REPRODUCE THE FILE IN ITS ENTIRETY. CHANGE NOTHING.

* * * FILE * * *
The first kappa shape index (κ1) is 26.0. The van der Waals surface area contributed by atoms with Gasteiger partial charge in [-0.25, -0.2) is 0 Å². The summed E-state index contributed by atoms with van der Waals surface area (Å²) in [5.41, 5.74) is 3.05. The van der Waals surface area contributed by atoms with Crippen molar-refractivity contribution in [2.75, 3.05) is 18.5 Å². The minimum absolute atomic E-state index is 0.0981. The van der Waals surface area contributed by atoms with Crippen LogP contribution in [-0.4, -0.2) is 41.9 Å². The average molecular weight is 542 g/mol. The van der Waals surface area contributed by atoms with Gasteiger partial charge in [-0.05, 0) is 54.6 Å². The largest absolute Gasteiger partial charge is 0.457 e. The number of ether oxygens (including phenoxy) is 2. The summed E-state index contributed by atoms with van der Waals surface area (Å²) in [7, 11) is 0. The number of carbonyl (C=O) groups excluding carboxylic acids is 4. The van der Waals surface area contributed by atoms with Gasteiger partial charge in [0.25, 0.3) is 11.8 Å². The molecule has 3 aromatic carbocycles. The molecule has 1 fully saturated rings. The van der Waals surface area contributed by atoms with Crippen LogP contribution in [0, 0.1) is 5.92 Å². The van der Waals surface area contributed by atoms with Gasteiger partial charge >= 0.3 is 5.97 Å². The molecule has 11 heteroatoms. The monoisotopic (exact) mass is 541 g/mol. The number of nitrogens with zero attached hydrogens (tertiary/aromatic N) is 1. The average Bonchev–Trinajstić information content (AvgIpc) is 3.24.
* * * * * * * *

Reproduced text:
The first kappa shape index (κ1) is 26.0. The van der Waals surface area contributed by atoms with Gasteiger partial charge in [-0.25, -0.2) is 0 Å². The summed E-state index contributed by atoms with van der Waals surface area (Å²) in [5.41, 5.74) is 3.05. The van der Waals surface area contributed by atoms with Crippen molar-refractivity contribution in [2.75, 3.05) is 18.5 Å². The minimum absolute atomic E-state index is 0.0981. The van der Waals surface area contributed by atoms with Crippen LogP contribution in [-0.4, -0.2) is 41.9 Å². The average molecular weight is 542 g/mol. The van der Waals surface area contributed by atoms with Gasteiger partial charge in [-0.05, 0) is 54.6 Å². The largest absolute Gasteiger partial charge is 0.457 e. The number of ether oxygens (including phenoxy) is 2. The summed E-state index contributed by atoms with van der Waals surface area (Å²) in [7, 11) is 0. The number of carbonyl (C=O) groups excluding carboxylic acids is 4. The van der Waals surface area contributed by atoms with Gasteiger partial charge in [0.25, 0.3) is 11.8 Å². The molecule has 3 aromatic carbocycles. The molecule has 1 fully saturated rings. The van der Waals surface area contributed by atoms with Crippen LogP contribution in [0, 0.1) is 5.92 Å². The van der Waals surface area contributed by atoms with Gasteiger partial charge >= 0.3 is 5.97 Å². The molecule has 11 heteroatoms. The monoisotopic (exact) mass is 541 g/mol. The number of nitrogens with zero attached hydrogens (tertiary/aromatic N) is 1. The average Bonchev–Trinajstić information content (AvgIpc) is 3.24.